While it is true that you will not find a surface without bacteria on it, the majority of bacteria that you’ll find are common, non-dangerous species. Studies have shown that of the bacteria found in indoor are: Micrococcus, Staphylococcus, Bacillus, and Pseudomonas.
It is a sphere-shaped (coccus/cocci generally means spherical) and relatively harmless bacterium. It is very common to be found on skin, in soil, water, and meat products. It is generally a saprophyte (meaning it feeds on dead and decomposing materials), and can cause fish spoilage.
This organism can also cause human sweat to smell badly. For immunocompromised patients, it can be an opportunistic pathogen. Some common species are M. luteus, M. roseus, and M. varians. Micrococcus requires oxygen to grow and reproduce.
Another sphere-shaped bacterium which is much more well-known than Micrococcus, especially in the context of hospitals. When the medical profession refers to MRSA, they mean a particularly drug-resistant strain of this bacterium.
Staphylococcus is found virtually everywhere; however, it usually does not result in infection. It is very common on skin, and can also be found in the nasal passages, throats, and hair of 50% of healthy individuals. Food poisoning, skin infections as well as toxic shock syndrome are among the illnesses caused by Staphylococcus.Unlike Micrococcus, Staphylococcus is able to grow both with and without oxygen.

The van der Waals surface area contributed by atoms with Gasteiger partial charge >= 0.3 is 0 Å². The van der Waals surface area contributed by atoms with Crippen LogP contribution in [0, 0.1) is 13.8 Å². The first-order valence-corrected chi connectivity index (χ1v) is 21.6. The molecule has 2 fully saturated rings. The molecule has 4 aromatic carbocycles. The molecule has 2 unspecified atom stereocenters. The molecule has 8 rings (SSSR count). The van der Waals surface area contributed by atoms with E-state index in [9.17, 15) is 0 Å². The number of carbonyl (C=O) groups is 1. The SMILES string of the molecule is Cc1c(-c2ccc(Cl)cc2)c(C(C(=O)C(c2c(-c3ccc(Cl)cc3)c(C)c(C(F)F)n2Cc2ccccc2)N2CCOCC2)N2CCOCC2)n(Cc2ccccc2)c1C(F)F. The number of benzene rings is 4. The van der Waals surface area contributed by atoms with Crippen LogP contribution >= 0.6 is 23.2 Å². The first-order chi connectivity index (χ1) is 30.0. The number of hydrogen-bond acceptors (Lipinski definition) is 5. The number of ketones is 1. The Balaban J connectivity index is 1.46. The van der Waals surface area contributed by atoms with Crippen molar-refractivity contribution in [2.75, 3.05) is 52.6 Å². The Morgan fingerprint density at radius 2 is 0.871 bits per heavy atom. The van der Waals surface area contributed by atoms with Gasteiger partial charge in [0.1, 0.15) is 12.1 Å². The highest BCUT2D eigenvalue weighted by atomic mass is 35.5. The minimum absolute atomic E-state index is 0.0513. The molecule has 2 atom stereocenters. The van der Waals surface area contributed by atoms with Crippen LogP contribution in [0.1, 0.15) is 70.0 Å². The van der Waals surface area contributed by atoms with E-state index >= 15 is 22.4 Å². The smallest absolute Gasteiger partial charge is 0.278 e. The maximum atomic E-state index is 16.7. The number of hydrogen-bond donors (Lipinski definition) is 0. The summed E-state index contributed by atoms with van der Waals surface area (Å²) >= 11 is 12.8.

This is a rod-shaped bacterium (“bacillus” means “rod”). Bacillus is a very hardy bacterium as it has the ability to produce endospores – small, tough structures that can survive in adverse conditions.
For the most part, Bacillus is a harmless saprophyte that can be found in soil, water, dust and sometimes within the human digestive system. Nevertheless, some species of Bacillus can cause food poisoning, illness and infection. An interesting side-note about this genus: it contained the mystery organism isolated from a 250-million-year-old salt crystal, potentially the oldest living cell discovered (the organism was later reclassified to Virgibacillus).
It is another rod-shaped bacterium which can be found in soil, water, and on plants. It is an opportunistic pathogen, and generally considered as a nosocomial infection (gained while in the hospital), as the organism tends only to attack individuals that are immunocompromised. Along with infection, it also has the ability to produce exotoxins. As a general rule, the bacterium will not infect a healthy individual.